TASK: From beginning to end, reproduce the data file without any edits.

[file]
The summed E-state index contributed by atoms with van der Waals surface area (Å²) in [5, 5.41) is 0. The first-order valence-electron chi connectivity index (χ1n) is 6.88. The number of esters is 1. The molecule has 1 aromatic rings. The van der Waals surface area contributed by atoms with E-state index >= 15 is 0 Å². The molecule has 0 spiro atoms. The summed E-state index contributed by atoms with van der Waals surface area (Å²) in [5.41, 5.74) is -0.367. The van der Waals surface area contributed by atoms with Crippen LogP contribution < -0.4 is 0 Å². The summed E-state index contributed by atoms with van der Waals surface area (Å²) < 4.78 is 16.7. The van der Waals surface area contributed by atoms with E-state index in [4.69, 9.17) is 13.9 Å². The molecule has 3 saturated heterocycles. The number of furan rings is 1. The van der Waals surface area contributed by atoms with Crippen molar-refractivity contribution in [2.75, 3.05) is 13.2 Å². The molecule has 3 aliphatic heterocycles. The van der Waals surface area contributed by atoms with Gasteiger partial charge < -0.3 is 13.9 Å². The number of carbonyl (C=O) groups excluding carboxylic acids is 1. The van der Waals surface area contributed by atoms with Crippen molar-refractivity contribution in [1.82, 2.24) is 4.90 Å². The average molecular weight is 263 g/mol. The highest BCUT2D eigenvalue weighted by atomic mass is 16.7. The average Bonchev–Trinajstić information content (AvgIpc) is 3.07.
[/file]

The summed E-state index contributed by atoms with van der Waals surface area (Å²) in [5, 5.41) is 0. The first-order valence-electron chi connectivity index (χ1n) is 6.88. The number of esters is 1. The molecule has 1 aromatic rings. The van der Waals surface area contributed by atoms with E-state index >= 15 is 0 Å². The molecule has 0 spiro atoms. The summed E-state index contributed by atoms with van der Waals surface area (Å²) in [5.41, 5.74) is -0.367. The van der Waals surface area contributed by atoms with Crippen LogP contribution < -0.4 is 0 Å². The summed E-state index contributed by atoms with van der Waals surface area (Å²) < 4.78 is 16.7. The van der Waals surface area contributed by atoms with E-state index in [4.69, 9.17) is 13.9 Å². The molecule has 3 saturated heterocycles. The number of furan rings is 1. The van der Waals surface area contributed by atoms with Crippen molar-refractivity contribution in [2.75, 3.05) is 13.2 Å². The molecule has 3 aliphatic heterocycles. The van der Waals surface area contributed by atoms with Gasteiger partial charge < -0.3 is 13.9 Å². The number of carbonyl (C=O) groups excluding carboxylic acids is 1. The van der Waals surface area contributed by atoms with Crippen molar-refractivity contribution in [1.82, 2.24) is 4.90 Å². The average molecular weight is 263 g/mol. The highest BCUT2D eigenvalue weighted by atomic mass is 16.7. The average Bonchev–Trinajstić information content (AvgIpc) is 3.07.